Utah: Reprieve Likely for HIV/AIDS Funding
April 15, 2010
Senate President Michael Waddoups has backed away from plans to discontinue state support for the Ryan White program for low-income HIV/AIDS patients.
Legislative leaders postponed reauthorizing the AIDS Drug Assistance Program (ADAP), saying such patients will eventually be covered under the new federal health care plan. But after learning that Utah calculates its $1.3 million state match using in-kind dollars or services the state already provides -- and not hard cash -- Waddoups said he saw no reason not to go forward with reauthorization.
"I was just trying to make sure we're spending our money in the most prioritized way," said Waddoups (R-Taylorsville).
State Epidemiology Director Jennifer Brown said those state-provided services include: $611,000 in Medicaid-paid HIV/AIDS care; $388,000 in drug assistance for HIV-positive prisoners; and $361,000 in administrative costs, including supplies and salaried workers who run the program in addition to their other duties.
Were the program to expire, state health officials estimated they would have saved $45,000, the cost of one of the salaried workers. However, Utah would have lost out on $3.8 million in federal funds, officials said.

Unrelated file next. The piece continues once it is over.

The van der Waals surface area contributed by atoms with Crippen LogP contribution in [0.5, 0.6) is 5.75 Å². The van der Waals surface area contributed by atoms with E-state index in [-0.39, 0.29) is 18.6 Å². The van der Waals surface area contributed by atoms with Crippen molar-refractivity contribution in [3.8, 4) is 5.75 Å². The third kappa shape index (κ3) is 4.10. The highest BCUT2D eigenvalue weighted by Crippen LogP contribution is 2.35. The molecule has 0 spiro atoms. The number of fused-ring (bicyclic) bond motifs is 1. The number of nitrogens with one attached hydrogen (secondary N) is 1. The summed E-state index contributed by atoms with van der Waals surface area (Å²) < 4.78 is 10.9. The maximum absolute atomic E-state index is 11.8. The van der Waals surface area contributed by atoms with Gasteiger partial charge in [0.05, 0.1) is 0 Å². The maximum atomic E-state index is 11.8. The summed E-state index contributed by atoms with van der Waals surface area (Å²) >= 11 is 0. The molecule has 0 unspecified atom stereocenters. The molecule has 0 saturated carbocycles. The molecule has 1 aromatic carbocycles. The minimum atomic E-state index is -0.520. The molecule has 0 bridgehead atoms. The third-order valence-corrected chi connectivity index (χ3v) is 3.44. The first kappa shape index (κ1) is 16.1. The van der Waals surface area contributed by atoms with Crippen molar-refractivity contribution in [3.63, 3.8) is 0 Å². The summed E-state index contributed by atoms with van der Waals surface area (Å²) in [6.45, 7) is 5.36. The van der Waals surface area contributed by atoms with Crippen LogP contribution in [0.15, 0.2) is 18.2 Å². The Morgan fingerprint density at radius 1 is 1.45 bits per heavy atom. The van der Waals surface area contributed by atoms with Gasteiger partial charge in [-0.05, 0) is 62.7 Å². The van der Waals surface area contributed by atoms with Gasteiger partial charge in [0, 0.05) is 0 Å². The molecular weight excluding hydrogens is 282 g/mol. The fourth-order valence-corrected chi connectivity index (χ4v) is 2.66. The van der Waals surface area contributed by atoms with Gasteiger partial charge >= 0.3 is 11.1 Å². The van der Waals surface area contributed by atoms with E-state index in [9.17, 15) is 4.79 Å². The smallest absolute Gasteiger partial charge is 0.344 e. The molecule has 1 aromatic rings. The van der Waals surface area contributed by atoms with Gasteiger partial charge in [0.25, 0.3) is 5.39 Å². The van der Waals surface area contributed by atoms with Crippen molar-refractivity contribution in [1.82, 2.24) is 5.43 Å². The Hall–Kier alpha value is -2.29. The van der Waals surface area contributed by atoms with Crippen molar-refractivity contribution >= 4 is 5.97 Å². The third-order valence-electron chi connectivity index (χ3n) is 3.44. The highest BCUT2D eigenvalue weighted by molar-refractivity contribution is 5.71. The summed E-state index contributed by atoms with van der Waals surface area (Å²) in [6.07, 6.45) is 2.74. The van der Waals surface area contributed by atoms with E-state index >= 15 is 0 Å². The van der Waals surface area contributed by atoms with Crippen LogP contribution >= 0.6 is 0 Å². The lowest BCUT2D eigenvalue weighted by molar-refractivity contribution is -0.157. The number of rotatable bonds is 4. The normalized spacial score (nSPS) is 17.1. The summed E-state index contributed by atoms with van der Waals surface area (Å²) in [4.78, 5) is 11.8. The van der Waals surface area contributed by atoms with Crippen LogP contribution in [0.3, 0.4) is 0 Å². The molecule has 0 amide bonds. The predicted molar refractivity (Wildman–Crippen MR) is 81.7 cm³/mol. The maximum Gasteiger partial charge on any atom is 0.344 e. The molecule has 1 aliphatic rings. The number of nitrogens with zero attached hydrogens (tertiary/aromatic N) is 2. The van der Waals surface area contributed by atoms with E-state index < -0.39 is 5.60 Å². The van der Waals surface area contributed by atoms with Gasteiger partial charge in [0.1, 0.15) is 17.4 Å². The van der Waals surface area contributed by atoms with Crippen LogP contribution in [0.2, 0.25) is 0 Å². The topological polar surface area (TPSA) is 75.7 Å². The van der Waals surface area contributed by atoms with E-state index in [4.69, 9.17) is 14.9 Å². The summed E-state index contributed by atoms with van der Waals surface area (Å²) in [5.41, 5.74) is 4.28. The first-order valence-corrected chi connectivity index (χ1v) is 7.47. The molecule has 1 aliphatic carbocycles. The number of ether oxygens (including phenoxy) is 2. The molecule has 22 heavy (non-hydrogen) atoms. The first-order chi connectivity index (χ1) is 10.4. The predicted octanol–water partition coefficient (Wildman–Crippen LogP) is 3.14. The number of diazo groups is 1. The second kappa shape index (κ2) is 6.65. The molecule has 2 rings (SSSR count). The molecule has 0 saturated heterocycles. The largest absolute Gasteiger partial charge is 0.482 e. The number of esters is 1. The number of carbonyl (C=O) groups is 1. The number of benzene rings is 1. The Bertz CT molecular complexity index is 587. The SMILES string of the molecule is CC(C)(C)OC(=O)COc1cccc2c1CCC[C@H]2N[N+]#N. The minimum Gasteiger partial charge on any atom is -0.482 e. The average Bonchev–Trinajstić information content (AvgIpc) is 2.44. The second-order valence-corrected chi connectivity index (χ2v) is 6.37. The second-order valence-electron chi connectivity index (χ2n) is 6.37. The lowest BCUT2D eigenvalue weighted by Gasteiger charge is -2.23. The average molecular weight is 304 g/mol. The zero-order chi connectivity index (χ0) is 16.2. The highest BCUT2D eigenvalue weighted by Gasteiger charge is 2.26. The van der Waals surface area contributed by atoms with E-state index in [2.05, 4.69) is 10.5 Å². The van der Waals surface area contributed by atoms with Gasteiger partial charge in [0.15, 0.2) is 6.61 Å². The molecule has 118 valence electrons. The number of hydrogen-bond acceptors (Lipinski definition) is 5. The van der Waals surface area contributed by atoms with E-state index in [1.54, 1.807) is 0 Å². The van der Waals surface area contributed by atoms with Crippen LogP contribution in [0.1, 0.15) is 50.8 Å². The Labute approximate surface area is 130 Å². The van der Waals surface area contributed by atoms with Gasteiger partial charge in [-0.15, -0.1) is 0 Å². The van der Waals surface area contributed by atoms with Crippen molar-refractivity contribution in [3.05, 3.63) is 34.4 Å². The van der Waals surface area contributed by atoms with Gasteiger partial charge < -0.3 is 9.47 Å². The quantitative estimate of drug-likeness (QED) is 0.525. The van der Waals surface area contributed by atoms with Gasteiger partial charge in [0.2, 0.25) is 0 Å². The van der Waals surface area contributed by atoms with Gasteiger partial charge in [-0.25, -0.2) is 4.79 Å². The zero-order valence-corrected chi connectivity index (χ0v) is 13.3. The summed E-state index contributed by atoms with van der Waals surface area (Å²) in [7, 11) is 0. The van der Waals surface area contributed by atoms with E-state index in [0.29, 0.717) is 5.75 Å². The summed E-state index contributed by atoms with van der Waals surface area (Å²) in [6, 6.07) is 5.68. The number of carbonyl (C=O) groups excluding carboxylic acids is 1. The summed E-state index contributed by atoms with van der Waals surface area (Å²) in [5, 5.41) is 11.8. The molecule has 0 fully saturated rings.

"If it's something they can do with matching services then I have no problem with the grant continuing," said Waddoups.
An estimated 450 Utahns are covered under ADAP, which provides treatment and medicines. The income limit for participation in Utah's ADAP is 250 percent of the federal poverty level -- about $27,000 for a single-person household.
Sean Camp, an assistant professor of social work, said he enrolled in ADAP for two months last year to cover gaps in coverage he did not anticipate after taking a teaching job at Utah State University. "If it hadn't been for Ryan White, I would have gone without antivirals for two months. And if I had gotten sick, I could have lost my job and wound up on the state's [assistance] roll," he said.
Salt Lake Tribune
04.14.2010; Kirsten Stewart
This article was provided by U.S. Centers for Disease Control and Prevention. It is a part of the publication CDC HIV/Hepatitis/STD/TB Prevention News Update. Visit the CDC's website to find out more about their activities, publications and services.
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